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Economy in Brief

ZEW Index Steps Back from the Brink
by Robert Brusca  November 18, 2014

Germany's ZEW index for November saw its expectations component rise to 11.5 from -3.6 in October. The current index remained at a low level of 3.3, barely higher than a 3.2 reading for October.

Since the previous ZEW release, Germany reported a positive GDP number for the third quarter. The recent fears that GDP could put in yet another negative quarter of growth were put to rest. In fact, the numbers for all of the European Monetary Union were slightly firmer than had been expected.

The sharp snap back in expectations by the ZEW financial experts is reassuring, not definitive. The 11.5 reading for November stands higher than its November reading fully 66% of the time, marking the November reading as on the borderline of the bottom third of its historic range. The current index is higher 42.5% of the time, marking it as above its historic median but hardly as strong.

The current expectations reading is one the weakest we have seen in some time from the ZEW respondents if we take the November in October figures together. To see the pair of responses as weak or weaker, we have to go back to the end of 2012.

ZEW experts have upgraded their outlook for stocks, however. Of the 13 stock sectors that the ZEW financial experts rate, only two of them were downgraded in November compared to October. The ZEW experts are somewhat more upbeat on the equity market potential for earnings than they were one month ago. The average reading for equities is only about a 54th percentile standing meaning that the rating is just a few points higher than the midpoint of the historic range that the ZEW financial experts have attached to equity ratings historically.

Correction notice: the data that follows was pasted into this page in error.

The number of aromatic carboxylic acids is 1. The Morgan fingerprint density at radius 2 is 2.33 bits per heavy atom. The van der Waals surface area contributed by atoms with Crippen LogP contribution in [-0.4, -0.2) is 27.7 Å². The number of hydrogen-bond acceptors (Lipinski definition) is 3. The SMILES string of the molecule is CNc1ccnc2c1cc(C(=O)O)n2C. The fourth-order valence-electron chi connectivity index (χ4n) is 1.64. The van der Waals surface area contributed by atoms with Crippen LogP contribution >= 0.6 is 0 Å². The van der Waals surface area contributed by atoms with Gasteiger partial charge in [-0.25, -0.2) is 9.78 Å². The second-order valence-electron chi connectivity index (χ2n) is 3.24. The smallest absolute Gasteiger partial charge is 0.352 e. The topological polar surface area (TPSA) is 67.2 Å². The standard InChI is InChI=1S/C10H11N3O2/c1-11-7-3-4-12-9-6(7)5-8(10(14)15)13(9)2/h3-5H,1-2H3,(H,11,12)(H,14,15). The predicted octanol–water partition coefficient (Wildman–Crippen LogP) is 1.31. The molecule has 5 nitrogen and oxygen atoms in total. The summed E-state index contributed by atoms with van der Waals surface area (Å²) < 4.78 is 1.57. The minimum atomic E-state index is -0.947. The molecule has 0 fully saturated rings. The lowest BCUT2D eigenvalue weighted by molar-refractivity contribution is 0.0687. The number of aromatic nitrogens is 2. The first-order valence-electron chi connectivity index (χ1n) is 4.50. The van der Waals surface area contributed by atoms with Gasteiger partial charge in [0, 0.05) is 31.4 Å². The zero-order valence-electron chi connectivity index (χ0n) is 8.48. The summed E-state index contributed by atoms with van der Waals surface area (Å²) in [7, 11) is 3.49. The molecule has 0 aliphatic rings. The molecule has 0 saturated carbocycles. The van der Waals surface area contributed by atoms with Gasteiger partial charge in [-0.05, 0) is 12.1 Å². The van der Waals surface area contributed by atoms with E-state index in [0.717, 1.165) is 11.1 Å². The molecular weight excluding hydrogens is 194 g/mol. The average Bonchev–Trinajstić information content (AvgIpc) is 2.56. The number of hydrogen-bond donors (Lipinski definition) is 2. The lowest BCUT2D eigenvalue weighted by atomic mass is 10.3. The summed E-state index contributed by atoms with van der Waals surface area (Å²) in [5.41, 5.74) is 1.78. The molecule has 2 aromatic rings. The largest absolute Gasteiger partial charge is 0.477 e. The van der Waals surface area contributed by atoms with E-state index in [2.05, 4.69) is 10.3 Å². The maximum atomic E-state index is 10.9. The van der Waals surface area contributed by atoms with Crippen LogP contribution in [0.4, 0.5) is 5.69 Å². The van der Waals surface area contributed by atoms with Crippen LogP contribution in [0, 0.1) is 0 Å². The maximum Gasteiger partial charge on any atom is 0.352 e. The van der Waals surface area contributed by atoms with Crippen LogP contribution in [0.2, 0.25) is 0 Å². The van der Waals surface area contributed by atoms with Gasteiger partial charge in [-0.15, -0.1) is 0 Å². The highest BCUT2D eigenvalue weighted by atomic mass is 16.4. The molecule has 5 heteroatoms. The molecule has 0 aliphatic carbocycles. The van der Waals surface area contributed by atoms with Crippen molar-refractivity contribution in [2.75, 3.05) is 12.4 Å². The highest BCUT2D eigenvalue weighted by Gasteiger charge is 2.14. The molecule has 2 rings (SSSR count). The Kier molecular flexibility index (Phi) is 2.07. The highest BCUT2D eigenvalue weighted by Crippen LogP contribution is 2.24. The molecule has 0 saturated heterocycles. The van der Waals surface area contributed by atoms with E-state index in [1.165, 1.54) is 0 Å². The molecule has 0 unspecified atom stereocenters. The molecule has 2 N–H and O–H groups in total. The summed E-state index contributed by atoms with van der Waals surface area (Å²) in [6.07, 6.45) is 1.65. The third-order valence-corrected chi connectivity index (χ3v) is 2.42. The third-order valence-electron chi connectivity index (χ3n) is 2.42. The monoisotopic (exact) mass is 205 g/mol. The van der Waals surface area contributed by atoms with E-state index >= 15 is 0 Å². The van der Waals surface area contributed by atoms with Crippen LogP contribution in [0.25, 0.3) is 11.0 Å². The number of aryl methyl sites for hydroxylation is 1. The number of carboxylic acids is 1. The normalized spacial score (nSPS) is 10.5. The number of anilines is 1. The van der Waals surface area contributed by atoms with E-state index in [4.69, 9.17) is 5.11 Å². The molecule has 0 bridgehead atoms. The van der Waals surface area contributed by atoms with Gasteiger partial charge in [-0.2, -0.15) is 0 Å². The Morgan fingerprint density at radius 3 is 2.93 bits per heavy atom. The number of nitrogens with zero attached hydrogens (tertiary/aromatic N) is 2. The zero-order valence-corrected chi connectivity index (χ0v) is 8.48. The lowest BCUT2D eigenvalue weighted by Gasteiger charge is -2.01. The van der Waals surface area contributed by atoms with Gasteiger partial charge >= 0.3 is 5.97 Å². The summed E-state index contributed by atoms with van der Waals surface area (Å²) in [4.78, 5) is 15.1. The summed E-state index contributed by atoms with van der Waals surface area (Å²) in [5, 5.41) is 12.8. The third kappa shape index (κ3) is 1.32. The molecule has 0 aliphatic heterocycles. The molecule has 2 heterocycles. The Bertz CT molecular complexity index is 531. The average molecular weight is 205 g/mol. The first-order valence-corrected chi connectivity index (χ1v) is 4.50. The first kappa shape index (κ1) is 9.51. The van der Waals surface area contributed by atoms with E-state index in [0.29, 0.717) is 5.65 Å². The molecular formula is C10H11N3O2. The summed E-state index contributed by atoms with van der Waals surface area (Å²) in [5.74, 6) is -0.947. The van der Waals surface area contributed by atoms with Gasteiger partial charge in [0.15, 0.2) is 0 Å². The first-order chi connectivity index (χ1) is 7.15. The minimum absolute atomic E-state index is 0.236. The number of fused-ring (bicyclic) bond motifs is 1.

In other economic reports released today, there was some good news for Europe. European car sales accelerated. U.K. house prices also accelerated and Italy's trade account swung to surplus on its current account measure.

Still, the fate of Europe is not yet sealed nor was the fate of Europe or Germany, for that matter, saved by the last round of better-than-expected Q3 GDP reports.

Europe is still hostage to bad geopolitical news and on that front things appear to have worsened. Tuesday NATO Secretary General Jens Stoltenberg denounced what he termed a serious Russian military buildup both inside Ukraine and on the Russian side of the border. He urged Moscow to pull back its troops. Ukraine's President Petro Poroshenko said his country is ready for "total war" with Vladimir Putin's forces. These hardly are encouraging developments.

It is hard to tell how much of this talk is tough talk or mere hyperbole. But the risks in Ukraine are serious. Russia has been supplying the rebels and NATO continues to chastise Putin who continues to act as though modern surveillance is clueless about what he is doing. Putin attended the G-20 summit where he lied through his teeth about his actions in Ukraine. Everyone knows what is going on and that Putin continues to lie about it. None of this can be good for the potential for a diplomatic solution. We continue to believe that the more Russia's economy is hurt by economic sanctions the more it will want to get as its prize for its suffering. We see Ukraine at risk to Putin and we see the West as having done little to shore up Ukraine. Arguably Putin's denials have bought him time to amass his forces for an invasion. The West acts as though diplomacy will work. If it does not, the West has no fallback position. Righteous indignation will not help the people of Ukraine.

If Geopolitics continues to heat up, we think economic trends will again be put at risk. It's why we do not see the Q3 GDP reports from Europe as particularly reassuring, unlike the ZEW financial experts.

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